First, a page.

The purpose of the present study was to identify the relationships among selected kinematic variables that affect the take-off phase and performance in elite jumpers. The jump distance was found to be related to: i) the athlete’s approach speed before the instant of touch down; and ii) the exchange in spatial velocity components at take-off, which results in again in maximum vertical velocity of the centre of mass (CM), favoured by the use of an optimum touch-down angle of the take-off leg, an active landing of the foot at touch-down, and a motion of the take-off leg during the compression phase that helps to manage the loss of horizontal velocity. Nonetheless, the results show that an adequate velocity transformation requires an adaptive technical model to help jumpers to build an efficient individual technical pattern.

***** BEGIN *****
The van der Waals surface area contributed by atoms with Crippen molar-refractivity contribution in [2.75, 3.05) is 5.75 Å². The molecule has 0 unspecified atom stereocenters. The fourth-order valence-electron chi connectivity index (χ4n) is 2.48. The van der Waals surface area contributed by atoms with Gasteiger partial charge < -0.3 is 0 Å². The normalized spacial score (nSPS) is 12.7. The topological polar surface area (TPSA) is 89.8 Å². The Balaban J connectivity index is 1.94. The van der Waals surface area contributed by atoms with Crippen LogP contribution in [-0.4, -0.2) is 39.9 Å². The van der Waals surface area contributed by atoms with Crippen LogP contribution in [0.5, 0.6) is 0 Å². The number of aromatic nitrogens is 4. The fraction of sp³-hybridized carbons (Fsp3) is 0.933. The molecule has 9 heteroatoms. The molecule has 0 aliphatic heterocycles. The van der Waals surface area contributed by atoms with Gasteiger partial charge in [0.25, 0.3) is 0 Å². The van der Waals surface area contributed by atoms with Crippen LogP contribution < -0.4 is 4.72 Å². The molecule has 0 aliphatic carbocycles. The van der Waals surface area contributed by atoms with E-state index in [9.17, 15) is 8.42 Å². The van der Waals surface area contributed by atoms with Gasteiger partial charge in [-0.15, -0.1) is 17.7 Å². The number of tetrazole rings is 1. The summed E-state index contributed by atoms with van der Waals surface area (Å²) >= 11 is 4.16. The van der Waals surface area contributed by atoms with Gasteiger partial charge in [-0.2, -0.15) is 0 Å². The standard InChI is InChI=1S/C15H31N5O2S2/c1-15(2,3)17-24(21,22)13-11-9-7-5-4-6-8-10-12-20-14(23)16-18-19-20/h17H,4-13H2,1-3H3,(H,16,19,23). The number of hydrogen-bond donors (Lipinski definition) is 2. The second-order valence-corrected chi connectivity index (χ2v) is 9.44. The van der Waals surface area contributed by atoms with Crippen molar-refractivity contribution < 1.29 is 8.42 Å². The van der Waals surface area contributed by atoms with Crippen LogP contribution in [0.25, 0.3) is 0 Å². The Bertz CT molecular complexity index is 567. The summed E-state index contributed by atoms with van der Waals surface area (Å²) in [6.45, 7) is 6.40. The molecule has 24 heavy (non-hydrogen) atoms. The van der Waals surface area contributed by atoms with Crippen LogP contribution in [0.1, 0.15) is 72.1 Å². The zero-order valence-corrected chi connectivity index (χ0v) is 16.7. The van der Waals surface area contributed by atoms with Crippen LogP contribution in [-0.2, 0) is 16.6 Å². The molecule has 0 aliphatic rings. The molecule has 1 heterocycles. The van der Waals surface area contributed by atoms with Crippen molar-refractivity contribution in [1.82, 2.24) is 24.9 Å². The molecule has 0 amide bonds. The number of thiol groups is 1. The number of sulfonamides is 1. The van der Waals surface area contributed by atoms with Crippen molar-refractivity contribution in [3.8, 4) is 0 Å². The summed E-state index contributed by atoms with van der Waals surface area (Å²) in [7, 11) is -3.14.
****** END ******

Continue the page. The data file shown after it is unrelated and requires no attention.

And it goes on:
|Journal||International Journal of Sports Science & Coaching|
|Publication status||Published - 2013|
- Centre of Mass
- Long Jump
- Take-off Phase